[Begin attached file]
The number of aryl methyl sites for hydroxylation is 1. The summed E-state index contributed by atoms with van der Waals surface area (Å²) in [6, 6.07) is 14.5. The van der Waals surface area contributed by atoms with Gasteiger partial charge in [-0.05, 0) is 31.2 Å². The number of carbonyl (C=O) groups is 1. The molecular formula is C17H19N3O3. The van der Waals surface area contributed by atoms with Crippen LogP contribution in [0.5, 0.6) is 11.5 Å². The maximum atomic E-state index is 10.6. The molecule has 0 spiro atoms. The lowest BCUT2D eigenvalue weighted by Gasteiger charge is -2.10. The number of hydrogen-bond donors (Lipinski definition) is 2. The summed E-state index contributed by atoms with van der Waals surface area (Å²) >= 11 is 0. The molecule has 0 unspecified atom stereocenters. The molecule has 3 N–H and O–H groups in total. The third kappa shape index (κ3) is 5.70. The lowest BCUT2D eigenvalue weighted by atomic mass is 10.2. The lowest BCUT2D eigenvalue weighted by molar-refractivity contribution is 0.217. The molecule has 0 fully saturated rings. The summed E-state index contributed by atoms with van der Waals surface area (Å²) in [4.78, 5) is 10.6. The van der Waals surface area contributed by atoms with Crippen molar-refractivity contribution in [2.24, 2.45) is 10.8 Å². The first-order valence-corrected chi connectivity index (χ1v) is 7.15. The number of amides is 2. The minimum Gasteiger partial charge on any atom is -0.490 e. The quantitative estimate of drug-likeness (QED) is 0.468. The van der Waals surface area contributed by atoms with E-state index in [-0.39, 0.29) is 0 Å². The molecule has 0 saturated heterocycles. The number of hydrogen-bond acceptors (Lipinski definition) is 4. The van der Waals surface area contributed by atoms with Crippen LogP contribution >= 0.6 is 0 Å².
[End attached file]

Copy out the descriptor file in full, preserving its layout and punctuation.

The number of aryl methyl sites for hydroxylation is 1. The summed E-state index contributed by atoms with van der Waals surface area (Å²) in [6, 6.07) is 14.5. The van der Waals surface area contributed by atoms with Gasteiger partial charge in [-0.05, 0) is 31.2 Å². The number of carbonyl (C=O) groups is 1. The molecular formula is C17H19N3O3. The van der Waals surface area contributed by atoms with Crippen LogP contribution in [0.5, 0.6) is 11.5 Å². The maximum atomic E-state index is 10.6. The molecule has 0 spiro atoms. The lowest BCUT2D eigenvalue weighted by Gasteiger charge is -2.10. The number of hydrogen-bond donors (Lipinski definition) is 2. The summed E-state index contributed by atoms with van der Waals surface area (Å²) >= 11 is 0. The molecule has 0 unspecified atom stereocenters. The molecule has 3 N–H and O–H groups in total. The third kappa shape index (κ3) is 5.70. The lowest BCUT2D eigenvalue weighted by atomic mass is 10.2. The lowest BCUT2D eigenvalue weighted by molar-refractivity contribution is 0.217. The molecule has 0 fully saturated rings. The summed E-state index contributed by atoms with van der Waals surface area (Å²) in [4.78, 5) is 10.6. The van der Waals surface area contributed by atoms with Crippen molar-refractivity contribution in [2.24, 2.45) is 10.8 Å². The first-order valence-corrected chi connectivity index (χ1v) is 7.15. The number of amides is 2. The minimum Gasteiger partial charge on any atom is -0.490 e. The quantitative estimate of drug-likeness (QED) is 0.468. The van der Waals surface area contributed by atoms with E-state index in [-0.39, 0.29) is 0 Å². The molecule has 0 saturated heterocycles. The number of hydrogen-bond acceptors (Lipinski definition) is 4. The van der Waals surface area contributed by atoms with Crippen LogP contribution >= 0.6 is 0 Å².